The word "piece" is usually used as a noun to refer to a thing or a part of something.

  • Harold ate a piece of pie.
  • Would you like a piece of cake?
  • I ate a piece of pizza for lunch.
  • There are 500 puzzle pieces for this jigsaw puzzle.
  • Minh bought a big piece of land for a farm in Wisconsin. (piece of land = usually a large area of land without buildings or houses)
  • That’s a beautiful piece of land.
  • Moonlight Sonata is a beautiful piece of music.
  • Many famous pieces of art can be found at the Art Institute in Chicago.
  • Following an accident, you can see pieces of cars lying in the street.
  • A lamp fell off of the table and shattered in a thousand pieces.
  • The queen is the most powerful piece in the game of chess.
  • In monopoly, players move their pieces around the board by rolling dice.

There are other ways to use the word "piece."

  • We’re hoping to get a piece of the action. (a piece of the action = sharing in the benefits)
  • Zelda gave her coworker a piece of her mind. (a piece of one’s mind = a very strong opinion)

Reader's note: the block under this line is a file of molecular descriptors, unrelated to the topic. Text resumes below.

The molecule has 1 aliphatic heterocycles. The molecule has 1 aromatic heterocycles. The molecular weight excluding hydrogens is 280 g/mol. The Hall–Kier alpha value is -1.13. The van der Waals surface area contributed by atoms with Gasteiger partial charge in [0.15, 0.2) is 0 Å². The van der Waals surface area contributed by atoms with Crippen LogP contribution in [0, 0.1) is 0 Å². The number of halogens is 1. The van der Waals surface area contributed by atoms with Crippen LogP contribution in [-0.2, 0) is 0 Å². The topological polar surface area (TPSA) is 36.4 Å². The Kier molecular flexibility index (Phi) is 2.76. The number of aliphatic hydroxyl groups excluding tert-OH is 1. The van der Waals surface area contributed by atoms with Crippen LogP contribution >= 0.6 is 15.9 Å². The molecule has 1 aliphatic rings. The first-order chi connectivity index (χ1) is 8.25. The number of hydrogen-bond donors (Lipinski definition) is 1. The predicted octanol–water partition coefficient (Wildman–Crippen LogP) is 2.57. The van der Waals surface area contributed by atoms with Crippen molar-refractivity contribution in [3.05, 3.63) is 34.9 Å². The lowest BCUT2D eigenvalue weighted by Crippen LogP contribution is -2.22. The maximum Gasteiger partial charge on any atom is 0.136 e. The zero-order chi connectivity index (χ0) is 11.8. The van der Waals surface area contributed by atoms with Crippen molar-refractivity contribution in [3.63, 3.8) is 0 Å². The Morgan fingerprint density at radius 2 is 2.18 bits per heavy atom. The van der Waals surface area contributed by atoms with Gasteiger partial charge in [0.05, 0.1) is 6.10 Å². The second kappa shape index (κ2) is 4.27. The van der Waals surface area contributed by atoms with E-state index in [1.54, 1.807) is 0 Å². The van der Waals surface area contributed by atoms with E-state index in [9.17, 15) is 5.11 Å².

• Patty fell to pieces upon learning that her husband was not faithful to her. (fall to pieces = become upset)
  • The police pieced together what happened on the evening of the young man’s disappearance. (This sentence uses "piece" as a verb. piece together = figure out)
  • I read an interesting piece in the newspaper the other day. (piece = article, editorial, or opinion)
  • John said the test was a piece of cake. (piece of cake = easy)

tearing into piecesIn anger, the man tore up the contract into tiny pieces.

Note: Don’t confuse the word "piece" with the word "peace."

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First published on January 19, 2018